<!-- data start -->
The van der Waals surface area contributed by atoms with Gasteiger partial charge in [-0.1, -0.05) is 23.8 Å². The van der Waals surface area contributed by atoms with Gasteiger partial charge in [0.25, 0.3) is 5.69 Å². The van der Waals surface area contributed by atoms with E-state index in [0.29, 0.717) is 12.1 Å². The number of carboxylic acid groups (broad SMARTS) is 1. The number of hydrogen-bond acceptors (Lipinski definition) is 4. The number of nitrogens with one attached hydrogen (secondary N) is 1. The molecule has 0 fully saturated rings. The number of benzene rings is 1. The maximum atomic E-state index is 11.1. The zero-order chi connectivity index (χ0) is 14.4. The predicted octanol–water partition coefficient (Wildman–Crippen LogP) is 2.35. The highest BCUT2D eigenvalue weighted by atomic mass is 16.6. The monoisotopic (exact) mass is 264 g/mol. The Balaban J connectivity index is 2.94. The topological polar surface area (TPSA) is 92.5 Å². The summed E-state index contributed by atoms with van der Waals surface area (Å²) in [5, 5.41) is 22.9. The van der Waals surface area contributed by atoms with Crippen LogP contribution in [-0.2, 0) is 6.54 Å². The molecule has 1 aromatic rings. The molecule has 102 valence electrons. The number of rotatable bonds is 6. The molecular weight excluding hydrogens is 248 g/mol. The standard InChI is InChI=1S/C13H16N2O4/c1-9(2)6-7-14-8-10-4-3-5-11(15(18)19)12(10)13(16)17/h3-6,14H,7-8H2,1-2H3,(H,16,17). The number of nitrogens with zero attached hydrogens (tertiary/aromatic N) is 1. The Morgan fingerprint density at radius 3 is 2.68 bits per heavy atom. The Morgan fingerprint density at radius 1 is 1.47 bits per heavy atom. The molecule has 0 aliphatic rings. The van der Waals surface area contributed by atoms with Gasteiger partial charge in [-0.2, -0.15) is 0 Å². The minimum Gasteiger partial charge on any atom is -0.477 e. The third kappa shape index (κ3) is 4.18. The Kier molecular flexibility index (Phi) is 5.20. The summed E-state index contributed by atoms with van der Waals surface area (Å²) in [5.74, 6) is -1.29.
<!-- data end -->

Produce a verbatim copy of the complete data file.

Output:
The van der Waals surface area contributed by atoms with Gasteiger partial charge in [-0.1, -0.05) is 23.8 Å². The van der Waals surface area contributed by atoms with Gasteiger partial charge in [0.25, 0.3) is 5.69 Å². The van der Waals surface area contributed by atoms with E-state index in [0.29, 0.717) is 12.1 Å². The number of carboxylic acid groups (broad SMARTS) is 1. The number of hydrogen-bond acceptors (Lipinski definition) is 4. The number of nitrogens with one attached hydrogen (secondary N) is 1. The molecule has 0 fully saturated rings. The number of benzene rings is 1. The maximum atomic E-state index is 11.1. The zero-order chi connectivity index (χ0) is 14.4. The predicted octanol–water partition coefficient (Wildman–Crippen LogP) is 2.35. The highest BCUT2D eigenvalue weighted by atomic mass is 16.6. The monoisotopic (exact) mass is 264 g/mol. The Balaban J connectivity index is 2.94. The topological polar surface area (TPSA) is 92.5 Å². The summed E-state index contributed by atoms with van der Waals surface area (Å²) in [5, 5.41) is 22.9. The van der Waals surface area contributed by atoms with Crippen LogP contribution in [-0.2, 0) is 6.54 Å². The molecule has 1 aromatic rings. The molecule has 102 valence electrons. The number of rotatable bonds is 6. The molecular weight excluding hydrogens is 248 g/mol. The standard InChI is InChI=1S/C13H16N2O4/c1-9(2)6-7-14-8-10-4-3-5-11(15(18)19)12(10)13(16)17/h3-6,14H,7-8H2,1-2H3,(H,16,17). The number of nitrogens with zero attached hydrogens (tertiary/aromatic N) is 1. The Morgan fingerprint density at radius 3 is 2.68 bits per heavy atom. The Morgan fingerprint density at radius 1 is 1.47 bits per heavy atom. The molecule has 0 aliphatic rings. The van der Waals surface area contributed by atoms with Gasteiger partial charge in [-0.2, -0.15) is 0 Å². The minimum Gasteiger partial charge on any atom is -0.477 e. The third kappa shape index (κ3) is 4.18. The Kier molecular flexibility index (Phi) is 5.20. The summed E-state index contributed by atoms with van der Waals surface area (Å²) in [5.74, 6) is -1.29.